There were a few other issues I had with this game however. One of the biggest let downs I feel was the lack of proper multiplayer features. This game absolutely screamed for some kind of co-op system or at least the ability to hang out with your friends in a 3D space as exploring these worlds with a buddy or two would be refreshing and you could even help each other out in capturing certain creatures or battling a big Alpha or two if you are struggling. I also am shocked there is absolutely no multiplayer battling at all. There is online trading of course but you can’t battle anyone online and the most you can interact with them is finding lost item bags in the world that you send back to people. I have no idea why such a vital feature to a Pokemon title is missing but perhaps it will be something that is added in a future patch if they wish to continue supporting this game post-launch. I also could entirely see why people may not enjoy this game for straying too far from the normal formula, especially those in the competitive scene. Personally I enjoy the changes and think it’s a breath of fresh air but the dumbing down of certain systems and the removal of various things such as held items or abilities could make certain people upset at the simplification of the battling system. Regardless it’s not something I personally miss but it’s at least worth noting.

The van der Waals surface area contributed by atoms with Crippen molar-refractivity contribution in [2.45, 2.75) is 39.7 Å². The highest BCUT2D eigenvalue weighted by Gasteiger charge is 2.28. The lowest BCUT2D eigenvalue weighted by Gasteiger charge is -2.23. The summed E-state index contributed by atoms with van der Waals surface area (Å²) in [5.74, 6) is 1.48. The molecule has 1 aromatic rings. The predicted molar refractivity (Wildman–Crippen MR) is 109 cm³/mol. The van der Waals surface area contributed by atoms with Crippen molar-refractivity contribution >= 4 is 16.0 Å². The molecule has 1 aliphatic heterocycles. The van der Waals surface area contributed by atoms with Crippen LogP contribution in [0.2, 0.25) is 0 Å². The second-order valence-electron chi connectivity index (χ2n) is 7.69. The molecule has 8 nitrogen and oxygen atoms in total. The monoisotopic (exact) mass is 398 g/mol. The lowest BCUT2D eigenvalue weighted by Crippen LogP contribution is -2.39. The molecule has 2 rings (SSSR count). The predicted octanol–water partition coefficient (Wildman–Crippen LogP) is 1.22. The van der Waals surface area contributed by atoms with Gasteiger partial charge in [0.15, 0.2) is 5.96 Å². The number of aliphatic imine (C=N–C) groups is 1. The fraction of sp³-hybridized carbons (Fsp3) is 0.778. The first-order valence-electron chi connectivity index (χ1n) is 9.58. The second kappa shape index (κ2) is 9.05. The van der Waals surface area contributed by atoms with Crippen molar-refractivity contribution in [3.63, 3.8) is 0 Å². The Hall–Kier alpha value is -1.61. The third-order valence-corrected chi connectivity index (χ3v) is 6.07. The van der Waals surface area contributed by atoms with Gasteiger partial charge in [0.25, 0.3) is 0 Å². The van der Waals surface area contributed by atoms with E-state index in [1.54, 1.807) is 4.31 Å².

All in all I actually really enjoyed my time with Pokemon Legends: Arceus. This truly feels like Pokemon’s own version of Breath of the Wild and is a refreshing change of pace for a series that has for a long time stuck to traditional formulas. Whether they will continue down this route or will just consider this a quirky spin-off remains to be seen however I hope they continue to support these type of games and work on the technical issues to make it a truly fantastic experience. If you are on the fence about trying it out or aren’t sure if you still love Pokemon then I highly encourage you to check it out, it might just be the breath of fresh Pokemon-filled air that you needed.